Flinders Street Station is one of Australia’s largest public transport hubs. It contains a multi level environment that accesses several city blocks. Additionally, the precinct has become famous for the unusual stopping patterns of trains either passing through, or terminating at the station. This can create a level of panic and confusion as customers rush to meet connecting services, with regular uncertainty as to which services stop on what platforms. Until 2019, there was no information suite to help customers navigate the sprawling station.
Public Trasnsport Victoria (PTV) sought to improve the situation by creating a new suite of navigational aids to unlock the environment and help customers of all access requirements move on with their journey.
Create a suite of maps which respond to the various environments within the station to simplify navigation for customers of all kinds. The maps would be placed at strategic points around Flinders Street Station. A secondary objective was to develop a systematic workflow and approach to the creation and deployment of precinct maps that would establish a benchmark standard for station environments across the network.
As lead designer, I worked to develop the suite of maps and establish a workflow process which would allow their deployment in other precincts. I developed three types of map for very different environments within the station. Each map type addresses specific needs in a way that is most appropriate to that environment.
The first map type is presented in a 3D isometric style. The isometric map strips out buildings and walls so only access pathways are visible. It allows the traveler to see the station’s many levels and shows how they interact. The map is produced heads-up, to aid in spatial orientation. It acts as a start point on a journey, visually linking a passenger with the wayfinding system – helping them choose which ramp, stair, elevator or escalator will get them started as they move towards their next service or exit. It is most helpful in multi-level environments such as platforms and underpasses as well as their access points.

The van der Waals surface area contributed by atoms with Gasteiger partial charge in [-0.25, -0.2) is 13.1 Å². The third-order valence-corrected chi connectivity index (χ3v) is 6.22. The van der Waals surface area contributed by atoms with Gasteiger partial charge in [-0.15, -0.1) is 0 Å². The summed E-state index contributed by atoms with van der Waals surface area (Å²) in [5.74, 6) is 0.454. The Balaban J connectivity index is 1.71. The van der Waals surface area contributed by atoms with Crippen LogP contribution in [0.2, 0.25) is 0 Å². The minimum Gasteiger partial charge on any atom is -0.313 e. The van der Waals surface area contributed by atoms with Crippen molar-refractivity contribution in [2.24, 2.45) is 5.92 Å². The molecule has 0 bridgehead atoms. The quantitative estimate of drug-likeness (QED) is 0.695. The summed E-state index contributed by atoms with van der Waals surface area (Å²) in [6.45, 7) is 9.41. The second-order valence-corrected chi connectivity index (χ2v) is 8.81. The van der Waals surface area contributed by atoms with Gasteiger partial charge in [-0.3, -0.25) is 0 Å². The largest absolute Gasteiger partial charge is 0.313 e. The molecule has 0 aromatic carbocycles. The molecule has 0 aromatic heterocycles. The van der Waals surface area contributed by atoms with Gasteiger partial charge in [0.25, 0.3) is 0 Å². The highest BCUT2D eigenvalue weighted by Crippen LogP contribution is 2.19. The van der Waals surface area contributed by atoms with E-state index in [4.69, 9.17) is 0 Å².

The second map type shows a birds-eye view, once again produced in heads-up orientation. This map presents a view from above the concourse specifically, combined with shallow 3D rendering for context. The birds-eye view map is helpful where there are longer sight lines and larger open spaces to traverse. It takes potential obstacles and turns them into navigational aids. The concourse has more than 20 different entry and exit points as well as a host of retail outlets. The map is designed to visually link a passenger with the station’s wayfinding system, assisting them in finding the right pathway or exit from the concourse. After this, wayfinding will guide them onwards.
The third map type is geographic. It connects a passenger with local area attractions and links to nearby transport options. It is subtly informed by online map systems such as Google and Apple maps as well as the City of Melbourne wayfinding suite. This is to help create a more consistent experience as customers move in and out of the transport network and into the wider city. It provides visual cues to minor landmarks and features through pictogram pin drops and larger landmarks through simplified 3D illustrations. This map will appear alongside the 3D maps wherever they appear - helping decision making by orienting a passenger within the wider city context.
The system went through three phases of iterative user testing in December 2018. Using a human centred approach to user testing allowed me to iterate responsively over several testing days to refine and improve elements of the design system. The tests were blind, meaning not in the environment. The environment is often congested and fast moving, so it was essential that the maps could function adequately with limited interaction with their surrounds. This proved that the map system didn't need to depend on visual queues from the environment, but could stand alone.
The system has been endorsed. It will form the core of a new precinct map system for stations. It was rolled out at Flinders Street Station in March and April 2019 and was included in PTV’s Master Style Guide as a benchmark standard for future station precinct redevelopments state wide.
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